Montgomery, Alabama 36104
On This Very Spot in 1879, this corner lot was purchased for $270 and the city's second African-American church began meeting in a small woodframe building. The present structure was built between 1883 and 1889. The congregation had actually begun meeting in 1877 in a former slave trader's pen nearby.
On This Very Spot from 1954 to 1960, Martin Luther King, Jr. served as pastor. The pulpit used by Dr. King is still on display.
On This Very Spot on December 2, 1955 the Montgomery bus boycott was organized. Dr. Martin Luther King's address that evening electrified the crowd and catapulted him to the head of the American Civil Rights Movement.
On This Very Spot on June 3, 1974, the church was placed on the list of National Historic Landmarks (USA).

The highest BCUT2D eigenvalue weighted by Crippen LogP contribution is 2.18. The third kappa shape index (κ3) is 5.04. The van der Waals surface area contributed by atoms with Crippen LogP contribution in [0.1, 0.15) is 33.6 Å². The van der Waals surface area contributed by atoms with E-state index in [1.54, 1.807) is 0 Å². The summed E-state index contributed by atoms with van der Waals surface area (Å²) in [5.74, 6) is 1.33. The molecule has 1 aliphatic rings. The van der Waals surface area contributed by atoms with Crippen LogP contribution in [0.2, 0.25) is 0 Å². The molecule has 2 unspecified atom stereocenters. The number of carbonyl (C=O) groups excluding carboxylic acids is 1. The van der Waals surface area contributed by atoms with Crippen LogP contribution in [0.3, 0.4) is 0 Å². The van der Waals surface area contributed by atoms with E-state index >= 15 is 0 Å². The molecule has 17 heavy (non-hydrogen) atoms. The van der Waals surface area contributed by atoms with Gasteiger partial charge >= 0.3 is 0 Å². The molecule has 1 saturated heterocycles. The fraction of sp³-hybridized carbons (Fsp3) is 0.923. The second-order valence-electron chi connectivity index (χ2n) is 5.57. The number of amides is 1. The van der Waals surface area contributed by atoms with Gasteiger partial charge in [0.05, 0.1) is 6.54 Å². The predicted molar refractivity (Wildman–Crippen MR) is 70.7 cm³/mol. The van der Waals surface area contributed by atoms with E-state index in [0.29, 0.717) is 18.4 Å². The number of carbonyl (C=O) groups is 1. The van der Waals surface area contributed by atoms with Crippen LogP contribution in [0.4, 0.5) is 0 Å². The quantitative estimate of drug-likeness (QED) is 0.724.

On This Very Spot in 1980, artist and Dexter deacon John W. Feagin, painted a 10' by 47' mural at the church. The mural depicts scenes of Dr. King’s journey from Montgomery to Memphis.
For more history on this very spot, visit the church's official website.
See other spots related to the American Civil Rights Movement.
Visit This Very Spot
This spot is an operating church open to the public during regular services. This spot is also a memorial administered by the Dexter Avenue King Memorial Foundation. For complete visitor's information, including hours of operation, admission fees, and map & directions, visit the official website at www.dexterkingmemorial.org.
Location: Montgomery in Southern Alabama.
Nearest Major Airport: Birmingham or Atlanta
Comment On This Very Spot
|©2002-2015 OTVS, LLC|